a) European Portuguese retains some consonants that are no longer pronounced in words like acto, excepto, óptimo. The Brazilian spelling has eliminated those consonants. Although with the new orthographic Agreement,those consonants in European Portuguese will be dismissed.
b) Some words that Brazilians pronounce with a closed vowel (written â, ê, ô) are pronounced with an open vowel in Portugal (written á, é, ó), and this is reflected in differing spellings
c) The Brazilian spelling distinguishes between a closed diphtong ei and an open diphtong éi. In Portugal, this distinction is not made, because both diphtongs are pronounced identically.
– Differences of vocabulary:
There are vast differences in vocabulary, and sometimes the same word may be employed differently in the two varieties
An example that is commonly used over the internet and in some books : The word for “pineapple” in European Portuguese is “ananás,” similar to other European languages, including the German “Ananas,” French “ananas” and even the Hungarian “ananasz.” In Brazil, however, the Portuguese word for pineapple is “abacaxi”. The Brazilian Portuguese in this case was heavily influenced by native Amerindian languages , in this particular case: tupi-guarani.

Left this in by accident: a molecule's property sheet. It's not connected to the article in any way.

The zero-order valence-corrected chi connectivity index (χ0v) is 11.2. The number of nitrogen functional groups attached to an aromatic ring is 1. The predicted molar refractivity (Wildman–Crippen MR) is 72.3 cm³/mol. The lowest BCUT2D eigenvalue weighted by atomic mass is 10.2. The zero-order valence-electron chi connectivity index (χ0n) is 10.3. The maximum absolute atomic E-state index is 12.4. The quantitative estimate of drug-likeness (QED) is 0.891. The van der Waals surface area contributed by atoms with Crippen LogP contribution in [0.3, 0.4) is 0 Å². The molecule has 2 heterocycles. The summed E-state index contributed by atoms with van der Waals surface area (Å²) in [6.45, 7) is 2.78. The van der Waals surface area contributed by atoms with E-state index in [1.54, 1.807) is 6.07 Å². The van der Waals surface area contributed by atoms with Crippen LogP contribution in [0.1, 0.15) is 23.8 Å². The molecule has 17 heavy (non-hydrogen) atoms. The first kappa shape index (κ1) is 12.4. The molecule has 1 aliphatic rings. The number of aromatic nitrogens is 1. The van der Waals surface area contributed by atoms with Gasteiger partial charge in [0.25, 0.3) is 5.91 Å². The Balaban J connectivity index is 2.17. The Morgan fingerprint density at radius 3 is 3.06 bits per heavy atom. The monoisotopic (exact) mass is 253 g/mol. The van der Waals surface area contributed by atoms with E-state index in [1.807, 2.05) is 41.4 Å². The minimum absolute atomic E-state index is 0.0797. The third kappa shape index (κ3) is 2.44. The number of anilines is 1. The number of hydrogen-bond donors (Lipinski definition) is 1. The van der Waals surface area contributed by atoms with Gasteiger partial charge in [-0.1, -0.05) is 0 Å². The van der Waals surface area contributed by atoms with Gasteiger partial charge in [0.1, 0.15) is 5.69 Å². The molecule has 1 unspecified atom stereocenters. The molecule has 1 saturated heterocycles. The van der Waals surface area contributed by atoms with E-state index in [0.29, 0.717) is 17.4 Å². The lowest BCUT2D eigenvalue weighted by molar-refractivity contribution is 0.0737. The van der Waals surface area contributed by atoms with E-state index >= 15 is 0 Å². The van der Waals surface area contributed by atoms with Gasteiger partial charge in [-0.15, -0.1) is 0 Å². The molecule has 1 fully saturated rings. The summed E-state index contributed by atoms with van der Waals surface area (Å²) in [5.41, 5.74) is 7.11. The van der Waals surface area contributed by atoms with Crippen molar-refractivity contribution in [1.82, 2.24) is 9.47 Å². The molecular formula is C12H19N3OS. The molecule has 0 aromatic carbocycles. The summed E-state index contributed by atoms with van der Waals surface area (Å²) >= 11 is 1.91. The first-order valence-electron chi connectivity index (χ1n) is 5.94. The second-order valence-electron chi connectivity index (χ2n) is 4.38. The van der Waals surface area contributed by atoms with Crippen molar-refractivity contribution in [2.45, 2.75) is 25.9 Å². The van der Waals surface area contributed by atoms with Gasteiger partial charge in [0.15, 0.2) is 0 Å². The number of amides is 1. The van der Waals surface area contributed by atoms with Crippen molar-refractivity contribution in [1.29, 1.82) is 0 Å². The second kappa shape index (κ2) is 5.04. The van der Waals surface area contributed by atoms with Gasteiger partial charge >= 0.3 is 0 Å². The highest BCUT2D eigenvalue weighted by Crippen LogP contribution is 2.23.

Some other examples:
1. comboio (EP) = trem (BP) (train)
2. autocarro (EP) = ônibus (BP) (bus)
3. hospedeira de bordo (EP) = aeromoça (BP) (stewardess)
4. bairro de lata (EP) = favela (BP) (slum)
5. desporto (EP) = esporte (BP) (sport)
– Grammatical differences :
a) Regarding the use of personal pronouns. The pronoun tu is replaced with você in most of Brazil, because você tends to be avoided in Portugal. A gente replaces nós much more often in colloquial Brazilian Portuguese than in Portugal .
b) Regarding the distinction between third person subject pronouns and object pronouns. In colloquial Brazilian Portuguese, the subject pronouns ele(s), ela(s), você(s)are often used as objects, where o(s), a(s), lhe(s) would be used in Portugal.